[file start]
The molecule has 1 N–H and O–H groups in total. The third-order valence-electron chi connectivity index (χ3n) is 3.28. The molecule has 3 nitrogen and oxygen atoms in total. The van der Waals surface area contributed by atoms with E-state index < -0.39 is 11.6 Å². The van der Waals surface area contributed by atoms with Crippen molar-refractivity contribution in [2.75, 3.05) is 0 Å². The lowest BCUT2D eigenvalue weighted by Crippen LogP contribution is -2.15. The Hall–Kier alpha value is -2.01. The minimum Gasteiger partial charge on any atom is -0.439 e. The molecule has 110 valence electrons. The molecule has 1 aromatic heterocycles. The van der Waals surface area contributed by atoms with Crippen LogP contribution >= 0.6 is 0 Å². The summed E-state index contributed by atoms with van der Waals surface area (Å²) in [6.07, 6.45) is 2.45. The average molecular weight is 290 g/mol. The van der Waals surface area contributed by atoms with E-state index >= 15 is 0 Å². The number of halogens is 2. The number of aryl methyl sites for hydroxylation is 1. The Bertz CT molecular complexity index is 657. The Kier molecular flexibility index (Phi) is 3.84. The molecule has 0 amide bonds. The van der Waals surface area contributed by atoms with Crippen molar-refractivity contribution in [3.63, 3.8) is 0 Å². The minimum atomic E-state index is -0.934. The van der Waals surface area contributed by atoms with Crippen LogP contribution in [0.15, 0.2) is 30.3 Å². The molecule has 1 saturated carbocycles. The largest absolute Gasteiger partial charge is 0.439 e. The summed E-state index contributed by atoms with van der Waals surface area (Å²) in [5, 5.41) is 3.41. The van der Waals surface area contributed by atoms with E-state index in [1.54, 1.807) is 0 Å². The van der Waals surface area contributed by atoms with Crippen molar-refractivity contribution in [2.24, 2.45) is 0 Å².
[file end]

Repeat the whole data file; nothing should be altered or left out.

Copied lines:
The molecule has 1 N–H and O–H groups in total. The third-order valence-electron chi connectivity index (χ3n) is 3.28. The molecule has 3 nitrogen and oxygen atoms in total. The van der Waals surface area contributed by atoms with E-state index < -0.39 is 11.6 Å². The van der Waals surface area contributed by atoms with Crippen molar-refractivity contribution in [2.75, 3.05) is 0 Å². The lowest BCUT2D eigenvalue weighted by Crippen LogP contribution is -2.15. The Hall–Kier alpha value is -2.01. The minimum Gasteiger partial charge on any atom is -0.439 e. The molecule has 110 valence electrons. The molecule has 1 aromatic heterocycles. The van der Waals surface area contributed by atoms with Crippen LogP contribution >= 0.6 is 0 Å². The summed E-state index contributed by atoms with van der Waals surface area (Å²) in [6.07, 6.45) is 2.45. The average molecular weight is 290 g/mol. The van der Waals surface area contributed by atoms with E-state index >= 15 is 0 Å². The number of halogens is 2. The number of aryl methyl sites for hydroxylation is 1. The Bertz CT molecular complexity index is 657. The Kier molecular flexibility index (Phi) is 3.84. The molecule has 0 amide bonds. The van der Waals surface area contributed by atoms with Crippen molar-refractivity contribution in [3.63, 3.8) is 0 Å². The minimum atomic E-state index is -0.934. The van der Waals surface area contributed by atoms with Crippen LogP contribution in [0.15, 0.2) is 30.3 Å². The molecule has 1 saturated carbocycles. The largest absolute Gasteiger partial charge is 0.439 e. The summed E-state index contributed by atoms with van der Waals surface area (Å²) in [5, 5.41) is 3.41. The van der Waals surface area contributed by atoms with E-state index in [1.54, 1.807) is 0 Å². The van der Waals surface area contributed by atoms with Crippen molar-refractivity contribution in [2.24, 2.45) is 0 Å².